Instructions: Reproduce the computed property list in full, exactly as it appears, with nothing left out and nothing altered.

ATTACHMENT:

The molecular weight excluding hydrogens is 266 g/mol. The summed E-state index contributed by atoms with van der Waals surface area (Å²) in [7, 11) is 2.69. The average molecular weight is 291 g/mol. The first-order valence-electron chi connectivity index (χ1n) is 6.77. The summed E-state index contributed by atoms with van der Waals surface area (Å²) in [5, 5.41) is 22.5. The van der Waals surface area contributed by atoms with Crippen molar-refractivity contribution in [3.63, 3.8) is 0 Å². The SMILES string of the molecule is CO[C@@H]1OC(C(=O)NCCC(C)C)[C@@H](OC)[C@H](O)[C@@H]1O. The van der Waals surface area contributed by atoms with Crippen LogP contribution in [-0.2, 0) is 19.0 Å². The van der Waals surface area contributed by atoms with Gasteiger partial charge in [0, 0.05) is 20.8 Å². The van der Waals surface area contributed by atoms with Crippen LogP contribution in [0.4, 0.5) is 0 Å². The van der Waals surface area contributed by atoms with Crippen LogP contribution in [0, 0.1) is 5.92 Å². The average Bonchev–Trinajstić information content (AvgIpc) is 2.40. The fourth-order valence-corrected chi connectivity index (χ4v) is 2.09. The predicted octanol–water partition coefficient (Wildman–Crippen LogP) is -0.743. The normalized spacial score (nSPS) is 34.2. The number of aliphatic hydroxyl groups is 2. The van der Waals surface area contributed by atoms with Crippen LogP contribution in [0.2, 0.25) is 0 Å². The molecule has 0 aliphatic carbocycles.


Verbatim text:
The molecular weight excluding hydrogens is 266 g/mol. The summed E-state index contributed by atoms with van der Waals surface area (Å²) in [7, 11) is 2.69. The average molecular weight is 291 g/mol. The first-order valence-electron chi connectivity index (χ1n) is 6.77. The summed E-state index contributed by atoms with van der Waals surface area (Å²) in [5, 5.41) is 22.5. The van der Waals surface area contributed by atoms with Crippen molar-refractivity contribution in [3.63, 3.8) is 0 Å². The SMILES string of the molecule is CO[C@@H]1OC(C(=O)NCCC(C)C)[C@@H](OC)[C@H](O)[C@@H]1O. The van der Waals surface area contributed by atoms with Crippen LogP contribution in [-0.2, 0) is 19.0 Å². The van der Waals surface area contributed by atoms with Gasteiger partial charge in [0, 0.05) is 20.8 Å². The van der Waals surface area contributed by atoms with Crippen LogP contribution in [0.4, 0.5) is 0 Å². The van der Waals surface area contributed by atoms with Crippen LogP contribution in [0, 0.1) is 5.92 Å². The average Bonchev–Trinajstić information content (AvgIpc) is 2.40. The fourth-order valence-corrected chi connectivity index (χ4v) is 2.09. The predicted octanol–water partition coefficient (Wildman–Crippen LogP) is -0.743. The normalized spacial score (nSPS) is 34.2. The number of aliphatic hydroxyl groups is 2. The van der Waals surface area contributed by atoms with Crippen LogP contribution in [0.2, 0.25) is 0 Å². The molecule has 0 aliphatic carbocycles.